The machine that makes the module
Stainless-steel equipment. Biopharmaceutical production processes can be the same, whether a CMO uses a traditional or modular approach. Likewise, the
equipment inside the modules can be much the same as it is in a traditional facility. A modular facility can incorporate familiar
stainless-steel equipment. Likewise, a process skid of stainless-steel equipment can serve as a module. This equipment must
be easily movable, and CIP and SIP operations should be set up as part of the modular manufacturing process. "It would actually
be more efficient for stainless-steel equipment manufacturers to use modular designs so that their equipment allows for capacity
increases simply by adding modules," says Ron Trudeau, vice-president of facilities-engineering services at Baxter Healthcare
Xcellerex's FlexFactory platform includes enclosed unit operations that can be housed in an unclassified clean space.PHOTO:
COURTESY OF XCELLEREX
One complication is that improved yields from high-producing cell lines may result in downstream product-pool volumes that
are larger than upstream volumes, thus creating the need for an array of large tanks for process pools and buffers. "The solution
is to apply a modular engineering approach and assemble these tanks as process modules that are still constructed and tested
off-site as entire modules, but are disassembled for transport and installation in the facility on location," says Niels Guldager,
senior consultant for bioprocess and technology of NNE PharmaPlan (Copenhagen).
Stainless-steel equipment alone is not the ideal approach to modular manufacturing, partly because it requires cleaning and
related downtime. Also, to attain flexibility, a CMO must buy a lot of stainless-steel machines up front. "You may get the
scale wrong—a lot of 10,000-L cell-culture vessels are standing idle today," says Eric Grund, senior director of biopharmaceutical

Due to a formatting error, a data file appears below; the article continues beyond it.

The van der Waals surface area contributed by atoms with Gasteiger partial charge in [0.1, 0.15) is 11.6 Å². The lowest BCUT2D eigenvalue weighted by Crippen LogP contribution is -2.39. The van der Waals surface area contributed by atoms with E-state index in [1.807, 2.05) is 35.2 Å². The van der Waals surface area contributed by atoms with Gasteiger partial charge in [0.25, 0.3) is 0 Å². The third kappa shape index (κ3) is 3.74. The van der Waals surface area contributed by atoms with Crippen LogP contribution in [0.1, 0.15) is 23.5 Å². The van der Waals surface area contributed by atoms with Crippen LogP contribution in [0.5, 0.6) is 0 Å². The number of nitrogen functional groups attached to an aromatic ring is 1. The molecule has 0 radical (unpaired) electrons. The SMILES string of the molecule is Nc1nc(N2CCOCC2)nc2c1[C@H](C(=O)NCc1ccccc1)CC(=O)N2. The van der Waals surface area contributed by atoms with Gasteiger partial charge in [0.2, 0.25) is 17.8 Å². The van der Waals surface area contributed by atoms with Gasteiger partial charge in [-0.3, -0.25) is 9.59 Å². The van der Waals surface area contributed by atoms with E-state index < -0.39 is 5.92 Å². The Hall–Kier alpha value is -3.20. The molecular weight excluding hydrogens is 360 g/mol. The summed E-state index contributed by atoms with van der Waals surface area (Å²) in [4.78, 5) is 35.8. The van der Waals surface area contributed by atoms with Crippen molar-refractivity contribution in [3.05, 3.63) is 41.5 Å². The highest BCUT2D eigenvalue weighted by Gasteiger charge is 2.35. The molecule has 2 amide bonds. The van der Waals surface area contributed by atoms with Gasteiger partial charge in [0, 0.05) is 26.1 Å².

applications at GE Healthcare (Waukesha, WI). Some stains-steel components will always be required, he adds, but they can
be designed better to enable flexibility and ensure safety.
Single-use equipment. "It is the arrival of plug-and-play and ready-to-use components that is enabling most of the modular-manufacturing revolution,"
says Grund. Cleaning operations for reusable equipment entail the risk of cross contamination and, therefore, require development
effort. Procedures must be tested and validated and require extra utilities. Disposable, presterilized equipment solves these
problems by eliminating the need for cleaning and cleaning validation. In addition, disposable components enable rapid changeover
between batches or products and make it easier to establish multiproduct facilities.
Disposable equipment is increasingly available in a unit-operation format. Companies often can install these units within
six to eight weeks, which is much faster than they can install stainless-steel equipment, says Thomas Paust, global director
of marketing integrated solutions at Sartorius (Göttingen, Germany). The caveat is that disposable components that contact the product must be tested for extractables and leachables, qualified, and validated.
Single-use components facilitate modular manufacturing more than traditional equipment because they enable modules to be small
by reducing the amount of complex piping and resulting automation dramatically, says Xcellerex's Galliher. A module with less
complexity often is simpler, more reliable, and requires less operator training and maintenance.
Disposable media-preparation devices, cell-culture vessels, and harvesting equipment already are available, making it possible
for a CMO to establish a completely single-use upstream module. Downstream applications such as membrane chromatography for
protein purification are being accepted and validated for commercial processes, too. Sartorius soon will introduce a single-use
crossflow-filtration device that incorporates a disposable fluid path, pressure sensor, pressure valve, and flow sensor, says